March 20, 2007

The Gold Jacket Club makes rare appearance, but stay tuned for more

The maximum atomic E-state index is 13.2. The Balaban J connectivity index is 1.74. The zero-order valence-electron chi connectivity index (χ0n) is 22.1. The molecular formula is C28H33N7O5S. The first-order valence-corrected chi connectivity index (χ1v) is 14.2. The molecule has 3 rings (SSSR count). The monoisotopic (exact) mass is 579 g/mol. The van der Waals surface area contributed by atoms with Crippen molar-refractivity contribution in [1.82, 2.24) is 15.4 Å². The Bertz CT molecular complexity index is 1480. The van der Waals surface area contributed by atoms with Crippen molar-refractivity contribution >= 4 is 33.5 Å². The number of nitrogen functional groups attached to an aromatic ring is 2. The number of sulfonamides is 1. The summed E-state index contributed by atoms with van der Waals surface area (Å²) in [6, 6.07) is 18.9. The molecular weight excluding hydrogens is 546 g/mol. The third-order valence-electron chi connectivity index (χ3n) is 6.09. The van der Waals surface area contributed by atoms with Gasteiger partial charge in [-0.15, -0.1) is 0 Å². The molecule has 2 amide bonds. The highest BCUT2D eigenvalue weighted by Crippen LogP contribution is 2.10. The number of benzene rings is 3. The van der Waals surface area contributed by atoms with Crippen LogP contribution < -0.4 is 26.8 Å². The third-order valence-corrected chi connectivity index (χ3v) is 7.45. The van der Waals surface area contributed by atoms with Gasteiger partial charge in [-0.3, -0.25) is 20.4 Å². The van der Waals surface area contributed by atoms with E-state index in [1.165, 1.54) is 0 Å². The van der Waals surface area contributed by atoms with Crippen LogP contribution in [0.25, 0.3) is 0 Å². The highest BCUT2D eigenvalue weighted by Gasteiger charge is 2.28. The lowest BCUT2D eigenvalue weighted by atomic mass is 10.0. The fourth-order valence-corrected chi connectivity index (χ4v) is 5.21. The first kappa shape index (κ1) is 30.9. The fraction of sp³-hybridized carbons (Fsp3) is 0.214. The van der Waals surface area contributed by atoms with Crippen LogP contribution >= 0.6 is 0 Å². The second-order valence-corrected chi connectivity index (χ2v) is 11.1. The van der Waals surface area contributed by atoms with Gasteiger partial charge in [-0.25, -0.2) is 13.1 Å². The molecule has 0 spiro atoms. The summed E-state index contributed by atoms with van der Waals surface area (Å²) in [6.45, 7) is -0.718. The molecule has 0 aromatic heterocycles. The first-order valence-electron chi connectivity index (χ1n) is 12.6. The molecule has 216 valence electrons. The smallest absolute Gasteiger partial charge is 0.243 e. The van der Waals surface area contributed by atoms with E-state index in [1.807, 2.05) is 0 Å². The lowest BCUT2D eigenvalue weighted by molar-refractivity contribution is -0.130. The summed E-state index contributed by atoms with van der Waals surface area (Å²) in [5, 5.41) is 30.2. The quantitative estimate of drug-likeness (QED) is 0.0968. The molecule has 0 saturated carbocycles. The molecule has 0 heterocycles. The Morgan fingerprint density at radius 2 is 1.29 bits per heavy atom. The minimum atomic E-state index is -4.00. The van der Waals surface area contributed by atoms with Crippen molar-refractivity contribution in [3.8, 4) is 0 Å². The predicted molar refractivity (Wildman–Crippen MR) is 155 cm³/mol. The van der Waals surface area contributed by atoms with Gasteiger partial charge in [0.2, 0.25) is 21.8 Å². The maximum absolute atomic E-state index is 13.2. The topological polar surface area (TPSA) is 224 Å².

The Gold Jacket Club: Photo by chris higdon The Gold Jacket Club, featuring Shipping News drummer Kyle Crabtree, has played only five shows in 11 years.Jeff Tucker is a restoration carpenter, which, in layman’s terms, means he doesn’t work on anything new. His job starts when people buy old houses that require a tremendous amount of elbow grease and painstaking attention to detail.It’s kind of like being in a band. “The only difference is that the outlay of money is unbelievable,” says Tucker, guitarist for The Gold Jacket Club. The group is making an extremely rare — it has played just four shows in 11 years — appearance Saturday night at The Rudyard Kipling, where Tucker used to work as the doorman for three years.GJC formed in a way many Louisville bands often do, as an extension of longtime friendships. Tucker attended Male High School at the same time as drummer Kyle Crabtree, bassist Jason Skaggs and Chad Cutsinger, who plays piano, Rhodes and Hammond organ.When Cutsinger went into the Army, Tucker, Skaggs and Crabtree continued on under the name Eleven Eleven. The three recorded an album for Doghouse Records, and as Tucker puts it, “did a whole lot of driving to Pennsylvania to play for 20 people.”Bassist Beenee Overstreet, drummer Dillon Marshall and guitarist Gary Bell, all of whom played in the band Union, also longtime friends of Tucker’s, rounded out the club’s lineup.The band’s first three shows were 100-percent improvised. “The initial idea was that it was going to have a rotating membership, but it ended up being the same seven of us playing all the time,” he says. “They all went pretty well. Not long after that, Kyle and I quit playing together.”About a year and a half ago, the members started rehearsing again in the basement of Tucker’s house, hammering out songs for a debut album to be recorded later this spring.“There’s not a leader,” he says. “Everybody throws his ideas in. I have rubbed some of my bad habits off on everybody, and one of those habits is charting everything out.”Basically, the band writes out the chords and changes to every song on a 6-foot by 4-foot magic marker board. “The last time we practiced, I tried not to look at it, but it’s like being at BW3 and not looking at the TV,” Tucker jokes.Saturday, you can expect the club’s set to roll non-stop because, frankly, Tucker hates breaks between songs. “I hate the fidgeting, I don’t like it when people talk,” he says. “Basically our ‘song’ clocks in at about an hour.”With seven members, how they’re going to set up is another story altogether. “We’re calling it an intimate performance, because everybody’s gong to be sitting next to our gear anyway.”Farewell Soyuz, which features Bell, Overstreet and Marshall, open the 21-and-over show. Contact the writer at